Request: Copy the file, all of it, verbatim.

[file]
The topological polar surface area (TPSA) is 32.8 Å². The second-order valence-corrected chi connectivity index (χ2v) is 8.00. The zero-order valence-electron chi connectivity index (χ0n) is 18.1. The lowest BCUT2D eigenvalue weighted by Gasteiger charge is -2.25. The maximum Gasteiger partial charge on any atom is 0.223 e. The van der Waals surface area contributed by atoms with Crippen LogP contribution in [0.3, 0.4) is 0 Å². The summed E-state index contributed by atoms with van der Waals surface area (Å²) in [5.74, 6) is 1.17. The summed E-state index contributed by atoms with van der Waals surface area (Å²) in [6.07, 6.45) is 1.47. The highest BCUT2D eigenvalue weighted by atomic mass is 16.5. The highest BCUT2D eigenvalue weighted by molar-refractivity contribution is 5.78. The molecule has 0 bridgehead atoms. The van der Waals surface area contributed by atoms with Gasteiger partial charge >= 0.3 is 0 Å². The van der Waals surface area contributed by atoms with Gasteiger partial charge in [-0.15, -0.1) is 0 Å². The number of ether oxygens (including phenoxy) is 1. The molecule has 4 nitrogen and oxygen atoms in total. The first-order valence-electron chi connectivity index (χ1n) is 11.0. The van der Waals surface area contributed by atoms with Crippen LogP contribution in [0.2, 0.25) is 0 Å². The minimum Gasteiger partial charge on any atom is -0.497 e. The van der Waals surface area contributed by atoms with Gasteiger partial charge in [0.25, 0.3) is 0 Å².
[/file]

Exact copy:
The topological polar surface area (TPSA) is 32.8 Å². The second-order valence-corrected chi connectivity index (χ2v) is 8.00. The zero-order valence-electron chi connectivity index (χ0n) is 18.1. The lowest BCUT2D eigenvalue weighted by Gasteiger charge is -2.25. The maximum Gasteiger partial charge on any atom is 0.223 e. The van der Waals surface area contributed by atoms with Crippen LogP contribution in [0.3, 0.4) is 0 Å². The summed E-state index contributed by atoms with van der Waals surface area (Å²) in [5.74, 6) is 1.17. The summed E-state index contributed by atoms with van der Waals surface area (Å²) in [6.07, 6.45) is 1.47. The highest BCUT2D eigenvalue weighted by atomic mass is 16.5. The highest BCUT2D eigenvalue weighted by molar-refractivity contribution is 5.78. The molecule has 0 bridgehead atoms. The van der Waals surface area contributed by atoms with Gasteiger partial charge >= 0.3 is 0 Å². The van der Waals surface area contributed by atoms with Gasteiger partial charge in [-0.15, -0.1) is 0 Å². The number of ether oxygens (including phenoxy) is 1. The molecule has 4 nitrogen and oxygen atoms in total. The first-order valence-electron chi connectivity index (χ1n) is 11.0. The van der Waals surface area contributed by atoms with Crippen LogP contribution in [0.2, 0.25) is 0 Å². The minimum Gasteiger partial charge on any atom is -0.497 e. The van der Waals surface area contributed by atoms with Gasteiger partial charge in [0.25, 0.3) is 0 Å².